Home • Venturia populina CBS256.38 v1.0
Shepherd's crook leaf and shoot blight (Venturia populina).
Shepherd's crook leaf and shoot blight (Venturia populina). Image Credit: Manfred Mielke, USDA Forest Service, via Bugwood.org, used under a Creative Commons Attribution 3.0 License.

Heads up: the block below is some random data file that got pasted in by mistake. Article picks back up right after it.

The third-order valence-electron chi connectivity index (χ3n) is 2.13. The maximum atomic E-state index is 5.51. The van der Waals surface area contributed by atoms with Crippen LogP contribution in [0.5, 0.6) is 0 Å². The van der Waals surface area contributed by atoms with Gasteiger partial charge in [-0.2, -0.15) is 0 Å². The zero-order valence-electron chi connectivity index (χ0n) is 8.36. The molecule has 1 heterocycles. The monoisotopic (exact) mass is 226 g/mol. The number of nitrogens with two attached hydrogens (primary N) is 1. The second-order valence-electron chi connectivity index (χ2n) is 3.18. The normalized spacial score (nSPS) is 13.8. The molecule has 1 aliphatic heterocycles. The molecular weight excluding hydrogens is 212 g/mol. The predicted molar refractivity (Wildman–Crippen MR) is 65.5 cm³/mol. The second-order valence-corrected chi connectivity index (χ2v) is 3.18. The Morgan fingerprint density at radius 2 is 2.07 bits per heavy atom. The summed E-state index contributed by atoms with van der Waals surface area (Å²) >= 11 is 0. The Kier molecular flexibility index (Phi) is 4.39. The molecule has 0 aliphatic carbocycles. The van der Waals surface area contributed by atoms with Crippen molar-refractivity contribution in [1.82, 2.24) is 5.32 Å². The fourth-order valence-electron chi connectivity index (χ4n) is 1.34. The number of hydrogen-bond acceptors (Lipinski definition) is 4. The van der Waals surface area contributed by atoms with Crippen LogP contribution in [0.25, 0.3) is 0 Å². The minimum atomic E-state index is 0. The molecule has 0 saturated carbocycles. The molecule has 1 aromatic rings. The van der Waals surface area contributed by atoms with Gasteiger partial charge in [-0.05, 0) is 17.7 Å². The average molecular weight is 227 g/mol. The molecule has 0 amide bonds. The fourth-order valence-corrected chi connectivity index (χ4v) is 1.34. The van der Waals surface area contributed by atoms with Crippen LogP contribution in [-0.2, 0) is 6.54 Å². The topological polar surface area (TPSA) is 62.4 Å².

Venturia populina (Vuill.) Fabric. (Fungi, Ascomycota, Pezizomycotina, Dothideomycetes) is a pathogen that causes shoot blight and shepherd’s crooks on poplar, aspen and cottonwood. It has been reported in North America, Europe and Asia. The spores of this fungus overwinter in fallen leaves and in diseased stems and twigs. The pathogen infects newly expanding leaves and shoots, and spreads down through the succulent new shoot, which blackens and curls to resemble a shepherd's crook. Death of new shoots causes distorted new growth. This disease is most severe in young stands, and has the greatest impact in intensively managed plantations. Attacks by pathogens represent one of the most important threats to the sustainable growth of bioenergy trees in plantations. Outbreak prevention depends largely on a better understanding of how pathogens infect trees so that resistance can be developed and on early detection, monitoring and surveillance to prevent spread. Since pathogens of poplars and pines tend to track their hosts worldwide, we must do a better job at detection and surveillance. This can be challenging since pathogens can remain dormant or have endophytic stages in the host tissues. The genome sequencing of Venturia populina is part of a larger effort, the "Pathobiome database for bioenergy trees project", that aims at sequencing the genomes of multiple pathogens that share the same host trees in order to identify common and unique genomic signatures. By sequencing and comparing the genomes of the most important pathogens of poplars and pines, we plan to create a database that will be used to develop tools for the detection, monitoring, and surveillance of pathogens in these economically and ecologically important trees.